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Proofs, [itex]\exists[/itex] x [itex]\in[/itex] (1, [itex]\infty[/itex]) such that

  1. Feb 7, 2012 #1
    Hey! I tried to make the title as descriptive as possible, but ran out of characters. Im trying to prove that..

    1. The problem statement, all variables and given/known data

    "There exists x [itex]\in[/itex] (1, [itex]\infty[/itex]) such that for all y [itex]\in[/itex] (0,1), xy[itex]\geq[/itex]1.

    [itex]\exists[/itex] x [itex]\in[/itex] (1, [itex]\infty[/itex]) s.t. [itex]\forall[/itex] y [itex]\in[/itex] (0,1), xy[itex]\geq[/itex]1.

    2. Relevant equations


    3. The attempt at a solution

    I say 'false' because when the entire statement is negated, the working negation is true.

    [itex]\neg[/itex]{[itex]\exists[/itex] x [itex]\in[/itex] (1, [itex]\infty[/itex]) s.t. [itex]\forall[/itex] y [itex]\in[/itex] (0,1), xy[itex]\geq[/itex]1.} (Negating line)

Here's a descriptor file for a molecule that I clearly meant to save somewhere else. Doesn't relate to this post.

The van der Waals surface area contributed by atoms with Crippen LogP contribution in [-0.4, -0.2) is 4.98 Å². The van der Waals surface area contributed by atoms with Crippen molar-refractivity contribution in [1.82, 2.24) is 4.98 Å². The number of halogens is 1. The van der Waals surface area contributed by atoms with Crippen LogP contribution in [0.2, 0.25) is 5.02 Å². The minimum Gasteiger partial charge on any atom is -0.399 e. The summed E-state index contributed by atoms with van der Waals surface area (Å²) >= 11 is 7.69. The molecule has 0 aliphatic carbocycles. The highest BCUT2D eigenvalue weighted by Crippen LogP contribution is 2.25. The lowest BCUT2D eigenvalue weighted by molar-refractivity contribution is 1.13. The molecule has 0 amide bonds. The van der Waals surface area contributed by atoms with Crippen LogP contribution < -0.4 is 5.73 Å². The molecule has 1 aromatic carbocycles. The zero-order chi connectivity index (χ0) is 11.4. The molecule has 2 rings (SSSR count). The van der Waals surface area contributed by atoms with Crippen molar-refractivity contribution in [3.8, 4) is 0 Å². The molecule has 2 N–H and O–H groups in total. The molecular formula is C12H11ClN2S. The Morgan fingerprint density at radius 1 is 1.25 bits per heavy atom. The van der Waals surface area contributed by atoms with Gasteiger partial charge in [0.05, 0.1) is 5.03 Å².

[itex]\forall[/itex] x [itex]\in[/itex] (1, [itex]\infty[/itex]), [itex]\exists[/itex] y [itex]\in[/itex] (0,1), s.t. xy < 1. (This is the working negation of original statement)

    Now looking at this statement, since x can be infinitely large, and I can pick an infinitely smaller y, the negation would be true, making the original statement false.

    But if I look at the original statement, can't I do the same thing? Would this be a paradox?

    Also, there is a similar problem, except the original statement is "For all y's in the element (0,1) there exists an x in the element (1, infinity) such that xy < 1 ." I get the same result, except in this one, since x and y can get infinitely close to 1, albeit on either side, they will cancel eachother out, making the working negation true, and the statement false.
  2. jcsd
  3. Feb 7, 2012 #2


    Staff: Mentor

    Re: Proofs, [itex]\exists[/itex] x [itex]\in[/itex] (1, [itex]\infty[/itex]) such tha

    It is helpful to look at a graph of y = 1/x. If x > 0, y = 1/x is equivalent to xy = 1. Also, for x > 0, the inequality xy >= 1 is all the points on or above the graph of y = 1/x.

    For any given x > 1, there is one y value (call it y*) in (0, 1) for which xy* = 1. y* divides the interval (0, 1) into two pieces. What can you say about each piece relative to the inequality xy >= 1?
  4. Feb 7, 2012 #3